World Leaders Pledge To Eradicate Tuberculosis For the first time, the U.N. General Assembly is holding a high-level meeting focused on tuberculosis — which is now the most deadly infectious disease. The hope is to end the epidemic by 2030.

World Leaders Pledge To Eradicate Tuberculosis

World Leaders Pledge To Eradicate Tuberculosis

  • Download
  • <iframe src="" width="100%" height="290" frameborder="0" scrolling="no" title="NPR embedded audio player">
  • Transcript

For the first time, the U.N. General Assembly is holding a high-level meeting focused on tuberculosis — which is now the most deadly infectious disease. The hope is to end the epidemic by 2030.


This week, in New York City for the first time, the United Nations General Assembly is hosting a high-level meeting on tuberculosis, or TB.


TEDROS ADHANOM GHEBREYESUS: By the end of today, nearly 4,400 people will have lost their lives to TB, including more than 600 children.

MARTIN: That's Dr. Tedros Adhanom Ghebreyesus. He's the head of the World Health Organization. TB is the deadliest infectious disease on the planet, killing about 1 1/2 million people every year. But now, as NPR's Michaeleen Doucleff reports, world leaders have pledged to end the global epidemic by 2030.

MICHAELEEN DOUCLEFF, BYLINE: TB is an ancient disease. It's been with us for thousands and thousands of years. Even though there's been a cure since the 1940s, each year, it still kills more people than AIDS, more people than car accidents.


GHEBREYESUS: Enough is enough. It's time to end TB.

DOUCLEFF: Dr. Tedros and health officials say, one of the big obstacles is that TB strikes the poorest people in the world who can't afford or don't have access to drugs. So world leaders have made an ambitious pledge to treat 40 million people in the next five years and, by 2030, cut TB deaths by 90 percent.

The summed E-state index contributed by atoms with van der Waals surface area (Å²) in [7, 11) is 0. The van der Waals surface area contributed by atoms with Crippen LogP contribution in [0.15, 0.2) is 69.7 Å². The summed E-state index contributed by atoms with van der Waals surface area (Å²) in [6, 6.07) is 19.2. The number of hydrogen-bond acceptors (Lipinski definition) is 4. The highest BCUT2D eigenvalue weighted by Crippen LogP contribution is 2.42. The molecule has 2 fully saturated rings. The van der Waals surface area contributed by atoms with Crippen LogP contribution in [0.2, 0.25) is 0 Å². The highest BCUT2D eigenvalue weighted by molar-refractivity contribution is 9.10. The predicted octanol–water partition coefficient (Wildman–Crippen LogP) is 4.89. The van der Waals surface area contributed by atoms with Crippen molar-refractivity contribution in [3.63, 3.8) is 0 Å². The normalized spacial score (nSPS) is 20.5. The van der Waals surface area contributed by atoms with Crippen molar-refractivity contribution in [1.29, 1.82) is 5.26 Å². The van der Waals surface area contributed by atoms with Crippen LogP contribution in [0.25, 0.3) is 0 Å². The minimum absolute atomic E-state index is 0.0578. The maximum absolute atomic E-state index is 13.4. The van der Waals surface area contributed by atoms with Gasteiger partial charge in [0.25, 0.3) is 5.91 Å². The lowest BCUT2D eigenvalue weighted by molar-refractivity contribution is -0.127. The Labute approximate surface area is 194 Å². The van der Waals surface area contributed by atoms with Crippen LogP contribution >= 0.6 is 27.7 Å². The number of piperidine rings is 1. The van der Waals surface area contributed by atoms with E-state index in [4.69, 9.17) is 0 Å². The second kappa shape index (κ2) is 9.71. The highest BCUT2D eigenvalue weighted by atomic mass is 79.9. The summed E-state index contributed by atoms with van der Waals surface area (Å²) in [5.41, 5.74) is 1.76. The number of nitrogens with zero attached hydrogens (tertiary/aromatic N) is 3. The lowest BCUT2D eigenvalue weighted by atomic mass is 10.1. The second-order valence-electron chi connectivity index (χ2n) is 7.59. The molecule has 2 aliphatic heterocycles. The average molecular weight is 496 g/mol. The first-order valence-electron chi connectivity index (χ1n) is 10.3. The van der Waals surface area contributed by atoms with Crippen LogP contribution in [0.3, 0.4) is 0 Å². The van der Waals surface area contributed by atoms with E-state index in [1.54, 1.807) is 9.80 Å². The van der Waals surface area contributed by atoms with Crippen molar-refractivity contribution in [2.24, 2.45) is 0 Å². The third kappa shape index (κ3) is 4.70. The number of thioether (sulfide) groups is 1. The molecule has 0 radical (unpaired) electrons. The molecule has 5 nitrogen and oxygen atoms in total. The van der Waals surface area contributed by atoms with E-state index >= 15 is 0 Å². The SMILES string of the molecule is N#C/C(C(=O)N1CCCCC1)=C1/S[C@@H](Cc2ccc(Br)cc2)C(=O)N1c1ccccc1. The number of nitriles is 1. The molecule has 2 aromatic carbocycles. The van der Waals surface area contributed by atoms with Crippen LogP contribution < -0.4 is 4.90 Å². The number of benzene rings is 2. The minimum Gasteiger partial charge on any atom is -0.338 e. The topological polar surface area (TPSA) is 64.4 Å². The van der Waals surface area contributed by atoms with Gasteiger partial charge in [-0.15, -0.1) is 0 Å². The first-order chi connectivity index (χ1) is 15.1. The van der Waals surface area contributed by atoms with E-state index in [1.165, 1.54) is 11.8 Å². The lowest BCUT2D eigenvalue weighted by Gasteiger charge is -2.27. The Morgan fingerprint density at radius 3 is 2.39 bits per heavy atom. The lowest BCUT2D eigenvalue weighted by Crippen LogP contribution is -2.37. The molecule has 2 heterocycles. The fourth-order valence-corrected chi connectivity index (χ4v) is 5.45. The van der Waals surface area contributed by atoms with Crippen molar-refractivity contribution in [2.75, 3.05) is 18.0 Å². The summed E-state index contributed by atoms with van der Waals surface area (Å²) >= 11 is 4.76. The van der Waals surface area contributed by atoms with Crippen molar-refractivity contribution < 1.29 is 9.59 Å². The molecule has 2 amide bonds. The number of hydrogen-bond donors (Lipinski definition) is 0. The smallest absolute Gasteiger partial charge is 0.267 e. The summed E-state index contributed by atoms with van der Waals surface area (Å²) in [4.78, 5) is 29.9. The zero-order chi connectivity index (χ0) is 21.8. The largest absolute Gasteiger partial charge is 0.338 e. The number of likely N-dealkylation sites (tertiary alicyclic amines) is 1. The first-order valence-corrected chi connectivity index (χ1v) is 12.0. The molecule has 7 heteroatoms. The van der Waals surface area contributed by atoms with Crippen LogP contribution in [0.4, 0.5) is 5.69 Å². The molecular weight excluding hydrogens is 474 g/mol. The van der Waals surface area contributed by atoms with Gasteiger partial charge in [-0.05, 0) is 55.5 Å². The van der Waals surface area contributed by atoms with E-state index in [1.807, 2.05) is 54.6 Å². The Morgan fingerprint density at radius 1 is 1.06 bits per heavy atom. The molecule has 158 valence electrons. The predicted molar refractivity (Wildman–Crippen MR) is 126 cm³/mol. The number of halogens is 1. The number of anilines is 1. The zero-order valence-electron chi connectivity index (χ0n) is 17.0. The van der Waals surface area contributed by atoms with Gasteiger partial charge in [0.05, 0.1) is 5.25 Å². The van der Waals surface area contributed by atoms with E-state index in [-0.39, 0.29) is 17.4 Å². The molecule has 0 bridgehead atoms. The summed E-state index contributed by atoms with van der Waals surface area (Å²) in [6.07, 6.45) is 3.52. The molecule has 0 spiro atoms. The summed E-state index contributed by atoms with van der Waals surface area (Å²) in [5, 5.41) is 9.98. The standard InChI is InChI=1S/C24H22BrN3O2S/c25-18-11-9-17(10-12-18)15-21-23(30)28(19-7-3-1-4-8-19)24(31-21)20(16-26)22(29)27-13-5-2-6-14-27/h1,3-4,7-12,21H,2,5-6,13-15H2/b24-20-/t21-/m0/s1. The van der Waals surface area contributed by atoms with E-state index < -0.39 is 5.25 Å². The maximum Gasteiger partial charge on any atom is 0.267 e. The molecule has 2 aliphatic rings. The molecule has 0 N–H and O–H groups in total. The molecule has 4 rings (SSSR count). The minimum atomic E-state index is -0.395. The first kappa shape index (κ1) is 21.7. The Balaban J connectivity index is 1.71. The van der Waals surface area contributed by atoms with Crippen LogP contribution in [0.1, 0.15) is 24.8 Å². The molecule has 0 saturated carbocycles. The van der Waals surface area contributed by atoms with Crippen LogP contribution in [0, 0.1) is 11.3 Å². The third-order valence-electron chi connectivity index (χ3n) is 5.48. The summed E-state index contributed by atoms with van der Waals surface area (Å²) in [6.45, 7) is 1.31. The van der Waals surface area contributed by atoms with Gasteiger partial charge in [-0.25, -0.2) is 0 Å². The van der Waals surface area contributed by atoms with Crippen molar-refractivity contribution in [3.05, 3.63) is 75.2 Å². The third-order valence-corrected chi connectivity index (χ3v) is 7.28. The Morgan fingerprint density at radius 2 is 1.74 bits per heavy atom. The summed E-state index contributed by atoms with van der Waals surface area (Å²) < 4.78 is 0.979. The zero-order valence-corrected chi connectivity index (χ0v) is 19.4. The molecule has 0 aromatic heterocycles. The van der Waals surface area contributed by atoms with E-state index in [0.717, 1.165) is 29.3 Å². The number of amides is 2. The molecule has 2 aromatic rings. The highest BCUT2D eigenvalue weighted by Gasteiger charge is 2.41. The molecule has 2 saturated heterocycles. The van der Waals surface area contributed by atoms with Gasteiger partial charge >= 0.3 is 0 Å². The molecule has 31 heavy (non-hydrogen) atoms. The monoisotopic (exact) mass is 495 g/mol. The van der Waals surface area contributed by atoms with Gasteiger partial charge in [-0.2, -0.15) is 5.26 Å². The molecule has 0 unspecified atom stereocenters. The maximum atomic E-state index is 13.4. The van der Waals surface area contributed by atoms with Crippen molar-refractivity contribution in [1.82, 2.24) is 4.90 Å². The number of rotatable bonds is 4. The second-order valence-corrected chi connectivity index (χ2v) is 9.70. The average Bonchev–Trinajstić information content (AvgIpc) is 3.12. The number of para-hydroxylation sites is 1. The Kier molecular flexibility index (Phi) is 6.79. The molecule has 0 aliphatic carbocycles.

GHEBREYESUS: These are bold promises.

DOUCLEFF: So could a big meeting like this, big promises like these, actually make a dent in the fight against a disease that's been neglected for decades? Dr. Paul Farmer at the nonprofit Partners in Health says maybe.

PAUL FARMER: I have to say that I have been a skeptic about the relevance of yet another meeting about a problem that really hasn't been addressed ever.

DOUCLEFF: Farmer says he felt that way about a similar U.N. meeting back in the early naughts focused on AIDS. But then that meeting had a big impact.

FARMER: That ended up being radically life-altering.

DOUCLEFF: It ultimately led to the launch of one of the most successful anti-HIV programs ever, the U.S. program PEPFAR, or the President's Emergency Plan For AIDS Relief. And the global fight against AIDS received a huge infusion of money. Farmer is hopeful that this U.N. meeting could do the same thing for TB because right now he spends a huge amount of his time doing one thing - begging.

FARMER: Begging for money, begging for social support for patients - it involves a lot of begging.

DOUCLEFF: Currently health officials say, for the new U.N. plan to work, they need about $5 billion more each year. Farmer says he was just in Sierra Leone where he met a young man named Moses (ph) who was fighting for his life. Doctors didn't know why.

FARMER: I said, I think this is TB that's killing him.

DOUCLEFF: And then the hospital was struggling to get Moses drugs and the care he needs to survive.

FARMER: It shouldn't be that hard for my colleagues in Sierra Leone to find the resources necessary to diagnose a young man like that and bring him the cure.

DOUCLEFF: Hopefully in a few years, Farmer says, it won't be as hard if leaders of the world keep their promise. Michaeleen Doucleff, NPR News.


Copyright © 2018 NPR. All rights reserved. Visit our website terms of use and permissions pages at for further information.

NPR transcripts are created on a rush deadline by an NPR contractor. This text may not be in its final form and may be updated or revised in the future. Accuracy and availability may vary. The authoritative record of NPR’s programming is the audio record.